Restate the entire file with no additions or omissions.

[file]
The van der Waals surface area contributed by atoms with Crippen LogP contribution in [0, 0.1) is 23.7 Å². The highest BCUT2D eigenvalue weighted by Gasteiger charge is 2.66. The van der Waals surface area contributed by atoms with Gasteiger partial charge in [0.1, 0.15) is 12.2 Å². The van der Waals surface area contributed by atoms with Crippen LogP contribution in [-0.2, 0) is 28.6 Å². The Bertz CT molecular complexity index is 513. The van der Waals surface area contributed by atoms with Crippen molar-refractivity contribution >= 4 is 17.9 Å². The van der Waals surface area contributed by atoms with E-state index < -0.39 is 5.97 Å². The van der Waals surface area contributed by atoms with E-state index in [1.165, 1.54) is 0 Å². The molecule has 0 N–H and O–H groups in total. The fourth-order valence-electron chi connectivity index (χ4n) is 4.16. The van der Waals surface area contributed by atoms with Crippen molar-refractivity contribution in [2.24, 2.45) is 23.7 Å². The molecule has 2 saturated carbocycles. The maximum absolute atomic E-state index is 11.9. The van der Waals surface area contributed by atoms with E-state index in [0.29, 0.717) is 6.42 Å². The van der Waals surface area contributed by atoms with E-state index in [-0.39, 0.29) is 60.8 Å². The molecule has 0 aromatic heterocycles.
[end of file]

The van der Waals surface area contributed by atoms with Crippen LogP contribution in [0, 0.1) is 23.7 Å². The highest BCUT2D eigenvalue weighted by Gasteiger charge is 2.66. The van der Waals surface area contributed by atoms with Gasteiger partial charge in [0.1, 0.15) is 12.2 Å². The van der Waals surface area contributed by atoms with Crippen LogP contribution in [-0.2, 0) is 28.6 Å². The Bertz CT molecular complexity index is 513. The van der Waals surface area contributed by atoms with Crippen molar-refractivity contribution >= 4 is 17.9 Å². The van der Waals surface area contributed by atoms with E-state index < -0.39 is 5.97 Å². The van der Waals surface area contributed by atoms with E-state index in [1.165, 1.54) is 0 Å². The molecule has 0 N–H and O–H groups in total. The fourth-order valence-electron chi connectivity index (χ4n) is 4.16. The van der Waals surface area contributed by atoms with Crippen molar-refractivity contribution in [2.24, 2.45) is 23.7 Å². The molecule has 2 saturated carbocycles. The maximum absolute atomic E-state index is 11.9. The van der Waals surface area contributed by atoms with E-state index in [0.29, 0.717) is 6.42 Å². The van der Waals surface area contributed by atoms with E-state index in [-0.39, 0.29) is 60.8 Å². The molecule has 0 aromatic heterocycles.